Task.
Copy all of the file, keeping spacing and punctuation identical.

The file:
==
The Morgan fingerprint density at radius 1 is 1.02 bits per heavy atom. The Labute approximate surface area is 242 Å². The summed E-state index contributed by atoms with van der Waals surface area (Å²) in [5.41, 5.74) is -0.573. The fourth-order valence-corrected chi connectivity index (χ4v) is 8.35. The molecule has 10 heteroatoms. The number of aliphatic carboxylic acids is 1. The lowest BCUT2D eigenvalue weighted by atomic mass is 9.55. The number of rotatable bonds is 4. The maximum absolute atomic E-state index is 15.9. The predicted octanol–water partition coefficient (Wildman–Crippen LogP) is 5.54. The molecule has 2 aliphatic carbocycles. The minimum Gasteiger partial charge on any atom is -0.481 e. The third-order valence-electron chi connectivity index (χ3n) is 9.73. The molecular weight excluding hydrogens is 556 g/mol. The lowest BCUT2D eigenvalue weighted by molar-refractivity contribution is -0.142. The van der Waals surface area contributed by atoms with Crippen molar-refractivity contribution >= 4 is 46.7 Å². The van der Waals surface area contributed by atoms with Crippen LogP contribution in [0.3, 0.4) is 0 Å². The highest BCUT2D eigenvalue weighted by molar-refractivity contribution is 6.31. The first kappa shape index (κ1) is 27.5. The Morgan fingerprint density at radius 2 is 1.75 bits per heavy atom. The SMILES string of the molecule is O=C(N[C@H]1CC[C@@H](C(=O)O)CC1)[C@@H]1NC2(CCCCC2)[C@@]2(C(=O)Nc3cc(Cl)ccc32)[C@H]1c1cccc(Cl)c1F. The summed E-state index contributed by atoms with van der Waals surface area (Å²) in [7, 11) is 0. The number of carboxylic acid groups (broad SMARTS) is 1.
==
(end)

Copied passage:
The Morgan fingerprint density at radius 1 is 1.02 bits per heavy atom. The Labute approximate surface area is 242 Å². The summed E-state index contributed by atoms with van der Waals surface area (Å²) in [5.41, 5.74) is -0.573. The fourth-order valence-corrected chi connectivity index (χ4v) is 8.35. The molecule has 10 heteroatoms. The number of aliphatic carboxylic acids is 1. The lowest BCUT2D eigenvalue weighted by atomic mass is 9.55. The number of rotatable bonds is 4. The maximum absolute atomic E-state index is 15.9. The predicted octanol–water partition coefficient (Wildman–Crippen LogP) is 5.54. The molecule has 2 aliphatic carbocycles. The minimum Gasteiger partial charge on any atom is -0.481 e. The third-order valence-electron chi connectivity index (χ3n) is 9.73. The molecular weight excluding hydrogens is 556 g/mol. The lowest BCUT2D eigenvalue weighted by molar-refractivity contribution is -0.142. The van der Waals surface area contributed by atoms with Crippen molar-refractivity contribution >= 4 is 46.7 Å². The van der Waals surface area contributed by atoms with Crippen LogP contribution in [0.3, 0.4) is 0 Å². The highest BCUT2D eigenvalue weighted by molar-refractivity contribution is 6.31. The first kappa shape index (κ1) is 27.5. The Morgan fingerprint density at radius 2 is 1.75 bits per heavy atom. The SMILES string of the molecule is O=C(N[C@H]1CC[C@@H](C(=O)O)CC1)[C@@H]1NC2(CCCCC2)[C@@]2(C(=O)Nc3cc(Cl)ccc32)[C@H]1c1cccc(Cl)c1F. The summed E-state index contributed by atoms with van der Waals surface area (Å²) in [7, 11) is 0. The number of carboxylic acid groups (broad SMARTS) is 1.